Types of Anxiety Disorders

Medically Reviewed By William C. Lloyd III, MD, FACS
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Do you worry about public speaking, falling ill, or simply getting through your day? There's a common theme to each of these worries. It's anxiety. In general terms, anxiety is excessive fear or worry. However, not all anxiety is alike. There are many types of anxiety disorders. Together, they affect about 40 million adults in the United States.

Symptoms of the most common types of anxiety disorders may overlap, but the triggers can vary.

Panic disorder

Panic disorder involves a sudden, severe fear that comes along with physical symptoms. A panic attack causes a fast heartbeat, chest pain, sweating, shaking, nausea and more. People having a panic attack may become very afraid of dying or becoming mentally ill. Panic attacks often happen without warning. That causes people with panic disorder to live in constant fear of having another panic attack.


Agoraphobia is the fear of open spaces. Agoraphobics often worry about going into a public place and not being able to get away. Agoraphobia usually occurs in people with panic disorder. That's because they become afraid of going back to places where they had a panic attack. Some people have such severe agoraphobia that they can't leave their homes or can go only limited distances in a set route.

Generalized anxiety disorder (GAD)

People with GAD worry excessively every day, often for no reason. They may worry about money, work, health or other issues. The worrying is so severe they may feel exhausted by it. Some people develop headaches or other health complaints. They might not be able to focus on or finish work or school assignments. They might not be able to fulfill other responsibilities because of their anxiety. Other symptoms of GAD include trouble sleeping; tense muscles; or feeling tired, irritable, restless or "wired."

Obsessive-compulsive disorder (OCD)

People with OCD have constant worries that they can't stop. They practice rituals or behaviors over and over again to provide some relief from the anxiety, at least for a while. For instance, someone obsessed with germs and getting sick may compulsively wash their hands.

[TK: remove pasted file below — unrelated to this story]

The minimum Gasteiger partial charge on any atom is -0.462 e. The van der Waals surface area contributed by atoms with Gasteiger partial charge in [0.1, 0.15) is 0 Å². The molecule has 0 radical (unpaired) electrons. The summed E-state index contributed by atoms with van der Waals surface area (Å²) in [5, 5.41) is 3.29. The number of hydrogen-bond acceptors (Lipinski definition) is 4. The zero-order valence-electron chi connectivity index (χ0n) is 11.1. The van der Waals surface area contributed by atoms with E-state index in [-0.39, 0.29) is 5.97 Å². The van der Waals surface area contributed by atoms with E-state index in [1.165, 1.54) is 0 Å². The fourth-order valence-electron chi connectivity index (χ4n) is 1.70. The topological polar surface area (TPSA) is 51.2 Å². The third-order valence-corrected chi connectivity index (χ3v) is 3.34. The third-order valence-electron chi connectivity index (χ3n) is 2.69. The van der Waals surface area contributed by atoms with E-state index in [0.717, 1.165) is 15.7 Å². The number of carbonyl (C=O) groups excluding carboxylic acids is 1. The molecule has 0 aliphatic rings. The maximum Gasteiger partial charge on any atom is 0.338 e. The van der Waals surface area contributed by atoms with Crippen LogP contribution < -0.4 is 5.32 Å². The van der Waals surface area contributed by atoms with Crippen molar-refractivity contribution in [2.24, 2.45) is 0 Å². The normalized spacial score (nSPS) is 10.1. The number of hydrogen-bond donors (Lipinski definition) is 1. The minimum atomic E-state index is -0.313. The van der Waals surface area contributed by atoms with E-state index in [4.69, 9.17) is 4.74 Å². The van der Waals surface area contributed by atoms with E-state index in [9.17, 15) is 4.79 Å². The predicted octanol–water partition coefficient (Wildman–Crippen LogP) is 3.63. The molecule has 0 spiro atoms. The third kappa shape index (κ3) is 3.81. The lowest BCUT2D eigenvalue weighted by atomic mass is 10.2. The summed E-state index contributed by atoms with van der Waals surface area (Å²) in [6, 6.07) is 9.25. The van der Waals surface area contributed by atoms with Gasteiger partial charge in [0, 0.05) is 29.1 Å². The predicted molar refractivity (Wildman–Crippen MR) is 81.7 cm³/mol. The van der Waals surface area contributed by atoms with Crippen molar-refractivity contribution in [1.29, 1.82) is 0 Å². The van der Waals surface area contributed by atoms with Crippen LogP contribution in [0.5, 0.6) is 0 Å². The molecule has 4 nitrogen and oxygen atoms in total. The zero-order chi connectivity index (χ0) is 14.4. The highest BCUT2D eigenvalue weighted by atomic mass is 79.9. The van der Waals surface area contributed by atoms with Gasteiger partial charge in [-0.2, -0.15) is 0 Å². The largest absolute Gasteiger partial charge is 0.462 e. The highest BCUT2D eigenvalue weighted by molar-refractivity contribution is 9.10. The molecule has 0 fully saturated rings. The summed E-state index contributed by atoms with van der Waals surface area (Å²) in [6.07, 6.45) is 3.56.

OCD thoughts and rituals take up an hour or more of every day. This makes it hard to function on the job or at home. People with OCD can't stop these rituals, even when they know they're spending too much time on them.

Post-traumatic stress disorder (PTSD)

People with PTSD have either seen or experienced a terrifying event. Examples include war, abuse and other types of violence. They are so afraid of the event happening again that they avoid certain places and situations. People with PTSD also have flashbacks of the traumatic event. Depression, guilt and bad dreams are other symptoms of PTSD.

Social anxiety disorder

Social anxiety disorder is not the same as simply feeling shy in social situations. People with this condition have an intense fear of being humiliated in public. They may be afraid to speak or participate at school, at work or at any get-together. Social anxiety disorder can make people feel very isolated and alone. Some people have panic attacks because of this disorder.

Getting Help

It’s important to distinguish everyday-type anxiety from an anxiety disorder. Our body experiences anxiety—both emotional and physical signs and symptoms—as a survival mechanism when we encounter a stressful or frightful event. This helps us deal with the situation at hand. But some people experience this even when there is no real danger.

If anxiety seems to be taking over your life, or the life of a loved one, it’s time to get help. With a medical diagnosis, you can begin working on effective strategies to gain control of your thoughts and improve your symptoms. There are many successful treatment approaches for anxiety disorders.

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Medical Reviewer: William C. Lloyd III, MD, FACS
Last Review Date: 2020 Aug 8
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THIS TOOL DOES NOT PROVIDE MEDICAL ADVICE. It is intended for informational purposes only. It is not a substitute for professional medical advice, diagnosis or treatment. Never ignore professional medical advice in seeking treatment because of something you have read on the site. If you think you may have a medical emergency, immediately call your doctor or dial 911.

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  8. Obsessive-Compulsive Disorder. National Institute of Mental Health. http://www.nimh.nih.gov/health/topics/obsessive-compulsive-disorder-ocd/index.shtml 

  9. Post-Traumatic Stress Disorder. National Institute of Mental Health. http://www.nimh.nih.gov/health/topics/post-traumatic-stress-disorder-ptsd/index.shtml

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  11. Social Anxiety Disorder. Anxiety & Depression Association of America. http://www.adaa.org/understanding-anxiety/social-anxiety-disorder